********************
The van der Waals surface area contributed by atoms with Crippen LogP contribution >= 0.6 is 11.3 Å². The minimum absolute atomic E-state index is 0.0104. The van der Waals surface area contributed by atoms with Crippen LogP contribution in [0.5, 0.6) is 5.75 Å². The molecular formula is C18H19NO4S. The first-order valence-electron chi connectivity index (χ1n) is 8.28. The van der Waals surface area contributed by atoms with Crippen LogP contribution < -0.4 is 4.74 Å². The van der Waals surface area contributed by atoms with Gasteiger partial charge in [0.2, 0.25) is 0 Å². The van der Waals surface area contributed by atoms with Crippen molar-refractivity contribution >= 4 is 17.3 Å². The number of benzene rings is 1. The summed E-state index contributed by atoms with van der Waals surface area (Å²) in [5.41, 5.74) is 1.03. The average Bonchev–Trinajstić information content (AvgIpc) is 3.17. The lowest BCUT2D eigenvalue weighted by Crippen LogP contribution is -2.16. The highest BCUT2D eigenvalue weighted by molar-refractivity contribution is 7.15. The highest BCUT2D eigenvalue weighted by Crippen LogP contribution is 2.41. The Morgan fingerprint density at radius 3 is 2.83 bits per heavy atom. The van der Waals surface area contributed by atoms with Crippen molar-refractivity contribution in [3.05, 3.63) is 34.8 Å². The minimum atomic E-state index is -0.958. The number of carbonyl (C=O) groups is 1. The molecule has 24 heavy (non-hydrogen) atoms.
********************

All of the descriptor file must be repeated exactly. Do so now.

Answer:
The van der Waals surface area contributed by atoms with Crippen LogP contribution >= 0.6 is 11.3 Å². The minimum absolute atomic E-state index is 0.0104. The van der Waals surface area contributed by atoms with Crippen LogP contribution in [0.5, 0.6) is 5.75 Å². The molecular formula is C18H19NO4S. The first-order valence-electron chi connectivity index (χ1n) is 8.28. The van der Waals surface area contributed by atoms with Crippen LogP contribution < -0.4 is 4.74 Å². The van der Waals surface area contributed by atoms with Gasteiger partial charge in [0.2, 0.25) is 0 Å². The van der Waals surface area contributed by atoms with Crippen molar-refractivity contribution >= 4 is 17.3 Å². The number of benzene rings is 1. The summed E-state index contributed by atoms with van der Waals surface area (Å²) in [5.41, 5.74) is 1.03. The average Bonchev–Trinajstić information content (AvgIpc) is 3.17. The lowest BCUT2D eigenvalue weighted by Crippen LogP contribution is -2.16. The highest BCUT2D eigenvalue weighted by molar-refractivity contribution is 7.15. The highest BCUT2D eigenvalue weighted by Crippen LogP contribution is 2.41. The Morgan fingerprint density at radius 3 is 2.83 bits per heavy atom. The van der Waals surface area contributed by atoms with Crippen molar-refractivity contribution in [3.05, 3.63) is 34.8 Å². The minimum atomic E-state index is -0.958. The number of carbonyl (C=O) groups is 1. The molecule has 24 heavy (non-hydrogen) atoms.